Now here’s a dilemma.
You come down to the marina to stay overnight on your boat and………… it’s not there.
Bumping into one of the liveaboards padding up to the shower block in their nightclothes, you enlist their help in trying to locate your vessel as they have a torch and you don’t.
All to no avail.
You therefore ring the out of hours emergency number hoping to speak to the marina manager but have to leave a message on the ansafone. You then proceed to book yourself into a hotel with the intention of getting the marina to foot the bill.
Sounds pretty awful doesn’t it.
Until maybe I fill in a little bit more of the story and a couple of observations……….
Photo: Basin two in the process of being emptied
I’ve mentioned on several occasions that there is revamp work to be carried out in Basin 2 shortly and the marina staff have a had a bit of a headache finding slots for all the boats in readiness. The owner of the final boat has promised to move it tomorrow.
Several cruisers have been lifted out the water for the winter and those on brokerage are now berthed parallel to the dogwalk. After a bit of shuffling with cruisers and a couple of smaller narrows, the widebeams have been fitted into our basin in the middle ranks, and anyone living aboard their narrowboat have been put wherever possible around us as most are longer than we are.
Out on the river on both sides are the ‘holiday’ narrowboats together with vessels of varying design and girth which already have a river mooring.
Last night, Hubby and I were sitting here quite contentedly in our boat when he asked if I could see flashing lights out of the corner of my eye. I couldn’t, but he was convinced something was going on and as the dog wasn’t anxious, knew it was nothing to do with the weather or fireworks.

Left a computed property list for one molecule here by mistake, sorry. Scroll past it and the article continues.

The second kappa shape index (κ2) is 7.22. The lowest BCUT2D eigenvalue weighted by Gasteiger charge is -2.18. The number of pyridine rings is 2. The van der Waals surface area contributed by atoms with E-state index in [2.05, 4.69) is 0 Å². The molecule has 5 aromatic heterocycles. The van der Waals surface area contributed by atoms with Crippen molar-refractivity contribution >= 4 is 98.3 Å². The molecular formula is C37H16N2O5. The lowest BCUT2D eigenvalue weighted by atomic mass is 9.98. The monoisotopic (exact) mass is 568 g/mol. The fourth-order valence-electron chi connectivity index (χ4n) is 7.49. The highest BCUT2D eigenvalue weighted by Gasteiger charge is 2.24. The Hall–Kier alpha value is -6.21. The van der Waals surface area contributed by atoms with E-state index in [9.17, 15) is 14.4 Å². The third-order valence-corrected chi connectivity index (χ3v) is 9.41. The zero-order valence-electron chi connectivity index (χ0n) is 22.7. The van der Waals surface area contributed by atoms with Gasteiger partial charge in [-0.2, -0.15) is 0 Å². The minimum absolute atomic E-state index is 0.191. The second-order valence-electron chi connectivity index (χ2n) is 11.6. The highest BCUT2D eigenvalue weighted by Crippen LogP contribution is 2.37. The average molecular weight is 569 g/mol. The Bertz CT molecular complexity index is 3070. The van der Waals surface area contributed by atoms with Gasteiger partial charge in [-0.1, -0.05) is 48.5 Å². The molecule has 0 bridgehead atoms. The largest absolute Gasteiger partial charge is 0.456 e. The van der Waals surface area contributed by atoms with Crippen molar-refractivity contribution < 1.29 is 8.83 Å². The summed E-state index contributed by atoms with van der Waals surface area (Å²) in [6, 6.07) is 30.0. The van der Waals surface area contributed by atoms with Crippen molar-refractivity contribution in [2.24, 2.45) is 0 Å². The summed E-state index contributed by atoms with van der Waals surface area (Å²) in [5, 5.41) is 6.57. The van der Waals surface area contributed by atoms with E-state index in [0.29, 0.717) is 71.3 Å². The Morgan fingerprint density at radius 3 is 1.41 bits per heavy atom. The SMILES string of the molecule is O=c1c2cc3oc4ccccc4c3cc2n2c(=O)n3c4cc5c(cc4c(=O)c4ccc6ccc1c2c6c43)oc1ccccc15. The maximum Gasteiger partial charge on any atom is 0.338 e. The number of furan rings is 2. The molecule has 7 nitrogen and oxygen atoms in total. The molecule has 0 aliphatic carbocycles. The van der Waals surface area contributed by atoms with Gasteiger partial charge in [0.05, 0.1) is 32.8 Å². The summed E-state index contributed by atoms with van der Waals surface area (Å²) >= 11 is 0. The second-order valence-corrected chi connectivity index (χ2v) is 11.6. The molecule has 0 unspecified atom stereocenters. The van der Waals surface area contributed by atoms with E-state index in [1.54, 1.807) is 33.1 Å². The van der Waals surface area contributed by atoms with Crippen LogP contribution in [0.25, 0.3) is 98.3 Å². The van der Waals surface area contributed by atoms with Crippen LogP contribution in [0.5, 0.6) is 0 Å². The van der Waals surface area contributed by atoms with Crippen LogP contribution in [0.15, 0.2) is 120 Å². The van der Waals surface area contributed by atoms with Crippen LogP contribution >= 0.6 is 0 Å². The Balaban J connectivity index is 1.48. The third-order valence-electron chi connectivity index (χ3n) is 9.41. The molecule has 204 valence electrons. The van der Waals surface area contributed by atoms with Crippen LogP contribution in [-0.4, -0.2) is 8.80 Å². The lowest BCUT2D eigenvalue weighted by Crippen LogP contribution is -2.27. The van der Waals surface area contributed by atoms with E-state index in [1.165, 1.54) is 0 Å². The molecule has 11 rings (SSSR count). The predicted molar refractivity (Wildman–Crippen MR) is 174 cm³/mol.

Photo: dog walk taken from the bench at our marina basin entrance
Shortly after, a bright light outside crossed my line of vision on the dogwalk, but being dark, I couldn’t see much else. There were no frantic voices calling lost dogs or panicked cries for help if someone had fallen in, so we just made another cuppa and carried on with what we were doing.
At 9.30, we took Maggie out for her final wee and bumped into a widebeamer coming out of the toilet block having had a shower.
He asked us if we knew the location of a boat similar to ours which had apparently gone AWOL. He and the owners had been up and down all of the pontoons and checked the other side of the river, but couldn’t find it. They had just driven off in search of a hotel for the night, absolutely fuming having not been able to speak to the marina manager.
We knew where two Sea Otters from the other basin had been placed but neither were the boat in question, a sixty footer that just happened to be the same colour as ours.
Photo: all forty one feet of us moored at Offenham
His wife knew the name of their boat, which we knew wasn’t in our basin. It’s a shame we don’t get paid for Security as we notice things like that and get chatting to people!
Whilst we could appreciate how upsetting it was to travel some considerable distance to spend the night on a boat that was no longer where they’d left it, we had only a smidgen of sympathy because: